UPFRONT ERA presides over steady-state in bargaining relations

Changes to New Zealand’s employment law haven’t had quite the intended impact on workplace relations. That’s according to research by Victoria University’s Industrial Relations Centre.

There has been no significant restoration of working conditions lost during the period of the Employment Contracts Act – nor has there been any evidence of wages boom, says centre director, professor Pat Walsh.

“Contrary to the fears expressed by some employers and employer groups prior to the introduction of the ERA [Employment Relations Act], the legislation has presided over fairly steady state environment.”

A more surprising trend, given the ERA’s clear intention to promote collective bargaining, is that bargaining rates have dropped, says Walsh.
However, he says this can be ascribed to requirements in the Act that only registered unions can negotiate collective agreements and only union members and workers in their first 30 days of employment are covered by these agreements.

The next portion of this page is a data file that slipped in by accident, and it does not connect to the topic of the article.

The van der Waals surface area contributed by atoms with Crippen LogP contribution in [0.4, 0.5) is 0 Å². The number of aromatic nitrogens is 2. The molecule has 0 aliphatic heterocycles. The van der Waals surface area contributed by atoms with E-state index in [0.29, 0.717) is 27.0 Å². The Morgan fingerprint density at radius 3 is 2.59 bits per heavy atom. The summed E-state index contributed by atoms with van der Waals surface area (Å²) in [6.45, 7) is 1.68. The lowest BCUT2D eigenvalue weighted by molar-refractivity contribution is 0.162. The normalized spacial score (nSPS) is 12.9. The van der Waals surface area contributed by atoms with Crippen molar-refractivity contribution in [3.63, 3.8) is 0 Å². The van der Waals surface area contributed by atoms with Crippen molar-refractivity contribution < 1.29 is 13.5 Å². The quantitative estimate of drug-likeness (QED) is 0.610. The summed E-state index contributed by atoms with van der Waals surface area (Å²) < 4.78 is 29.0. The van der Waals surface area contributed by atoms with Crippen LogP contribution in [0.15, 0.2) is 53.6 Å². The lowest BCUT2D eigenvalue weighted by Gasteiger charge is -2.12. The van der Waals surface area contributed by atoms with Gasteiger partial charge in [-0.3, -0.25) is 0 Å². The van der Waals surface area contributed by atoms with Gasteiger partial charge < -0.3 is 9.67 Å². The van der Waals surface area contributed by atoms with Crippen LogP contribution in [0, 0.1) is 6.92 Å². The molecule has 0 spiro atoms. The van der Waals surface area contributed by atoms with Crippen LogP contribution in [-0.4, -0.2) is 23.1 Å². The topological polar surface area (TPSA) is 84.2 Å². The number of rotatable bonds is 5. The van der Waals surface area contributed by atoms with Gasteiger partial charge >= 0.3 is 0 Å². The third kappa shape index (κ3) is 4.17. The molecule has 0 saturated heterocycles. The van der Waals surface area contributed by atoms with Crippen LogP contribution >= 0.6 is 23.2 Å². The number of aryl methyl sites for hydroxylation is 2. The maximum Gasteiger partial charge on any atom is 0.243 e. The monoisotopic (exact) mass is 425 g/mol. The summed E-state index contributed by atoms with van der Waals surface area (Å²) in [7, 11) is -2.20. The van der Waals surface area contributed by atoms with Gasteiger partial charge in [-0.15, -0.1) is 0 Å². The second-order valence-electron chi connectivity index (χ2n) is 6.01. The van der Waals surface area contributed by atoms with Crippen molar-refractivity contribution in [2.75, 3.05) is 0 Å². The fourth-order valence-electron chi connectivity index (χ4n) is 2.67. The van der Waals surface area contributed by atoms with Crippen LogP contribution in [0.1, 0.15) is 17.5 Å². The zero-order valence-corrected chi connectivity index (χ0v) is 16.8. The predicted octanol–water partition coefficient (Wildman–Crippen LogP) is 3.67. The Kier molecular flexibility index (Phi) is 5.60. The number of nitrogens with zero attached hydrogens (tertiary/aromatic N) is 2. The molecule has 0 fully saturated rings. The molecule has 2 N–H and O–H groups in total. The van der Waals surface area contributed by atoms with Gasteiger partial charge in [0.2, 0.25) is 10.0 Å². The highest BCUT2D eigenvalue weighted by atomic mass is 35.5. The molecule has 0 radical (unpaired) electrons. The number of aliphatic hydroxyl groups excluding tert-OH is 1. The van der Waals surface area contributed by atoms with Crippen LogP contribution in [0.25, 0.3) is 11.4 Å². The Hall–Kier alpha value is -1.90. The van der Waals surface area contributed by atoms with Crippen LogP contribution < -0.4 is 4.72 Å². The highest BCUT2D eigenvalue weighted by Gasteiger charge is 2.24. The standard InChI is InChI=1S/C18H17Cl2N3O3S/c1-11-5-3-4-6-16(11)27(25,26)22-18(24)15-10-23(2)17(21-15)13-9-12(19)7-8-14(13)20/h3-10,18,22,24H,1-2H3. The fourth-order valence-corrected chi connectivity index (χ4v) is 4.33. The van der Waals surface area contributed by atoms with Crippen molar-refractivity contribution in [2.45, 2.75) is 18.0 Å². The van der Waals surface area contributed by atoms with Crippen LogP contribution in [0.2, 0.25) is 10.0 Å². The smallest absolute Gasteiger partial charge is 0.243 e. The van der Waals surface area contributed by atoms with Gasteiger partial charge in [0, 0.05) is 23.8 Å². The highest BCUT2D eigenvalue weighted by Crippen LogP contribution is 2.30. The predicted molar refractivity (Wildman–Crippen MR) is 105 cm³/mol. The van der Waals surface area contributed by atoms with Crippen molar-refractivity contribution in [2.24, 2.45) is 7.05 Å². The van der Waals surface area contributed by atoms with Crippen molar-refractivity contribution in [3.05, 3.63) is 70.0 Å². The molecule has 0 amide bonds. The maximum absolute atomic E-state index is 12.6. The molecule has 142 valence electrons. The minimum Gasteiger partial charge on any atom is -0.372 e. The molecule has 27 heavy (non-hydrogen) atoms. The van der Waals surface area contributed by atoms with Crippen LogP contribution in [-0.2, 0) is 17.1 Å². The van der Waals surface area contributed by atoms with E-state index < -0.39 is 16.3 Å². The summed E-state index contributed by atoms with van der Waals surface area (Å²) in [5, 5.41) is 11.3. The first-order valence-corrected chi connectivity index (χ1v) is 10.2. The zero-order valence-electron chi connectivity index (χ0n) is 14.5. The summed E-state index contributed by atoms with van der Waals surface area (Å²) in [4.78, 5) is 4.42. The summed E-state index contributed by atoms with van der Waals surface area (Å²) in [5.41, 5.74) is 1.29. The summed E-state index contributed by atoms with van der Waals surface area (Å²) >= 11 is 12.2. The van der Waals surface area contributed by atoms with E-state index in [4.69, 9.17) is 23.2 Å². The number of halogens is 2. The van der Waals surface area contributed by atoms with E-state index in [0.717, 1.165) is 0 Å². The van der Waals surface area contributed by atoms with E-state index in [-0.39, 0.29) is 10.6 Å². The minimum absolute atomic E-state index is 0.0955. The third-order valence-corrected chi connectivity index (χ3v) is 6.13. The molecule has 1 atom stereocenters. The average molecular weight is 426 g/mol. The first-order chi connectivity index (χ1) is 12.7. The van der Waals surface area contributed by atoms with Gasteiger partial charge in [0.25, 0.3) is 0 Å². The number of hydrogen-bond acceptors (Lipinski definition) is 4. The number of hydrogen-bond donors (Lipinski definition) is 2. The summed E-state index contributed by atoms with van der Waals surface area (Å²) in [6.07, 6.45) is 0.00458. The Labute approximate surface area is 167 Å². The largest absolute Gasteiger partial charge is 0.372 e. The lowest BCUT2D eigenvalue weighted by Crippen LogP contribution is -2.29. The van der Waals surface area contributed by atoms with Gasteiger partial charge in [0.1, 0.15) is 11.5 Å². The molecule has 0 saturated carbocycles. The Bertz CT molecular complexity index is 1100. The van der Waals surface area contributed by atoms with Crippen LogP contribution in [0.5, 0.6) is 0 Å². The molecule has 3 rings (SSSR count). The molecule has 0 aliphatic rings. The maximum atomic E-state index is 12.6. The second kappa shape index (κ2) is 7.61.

“These requirements mean our survey is no longer able to capture the reach of collective bargaining – or the extent to which union-negotiated conditions are flowed on to non-union workers, although we know anecdotally this practice is widespread.”

The research also found that employees in the public sector are over five times more likely to be collectivised than their counterparts in the private sector. That could be because just over half of all trade union members are employed in the public sector.

Those employees are also more likely to be covered by multi-employer collective agreement than in the past.

The most predictable finding from the research was slow but steady growth in union membership.

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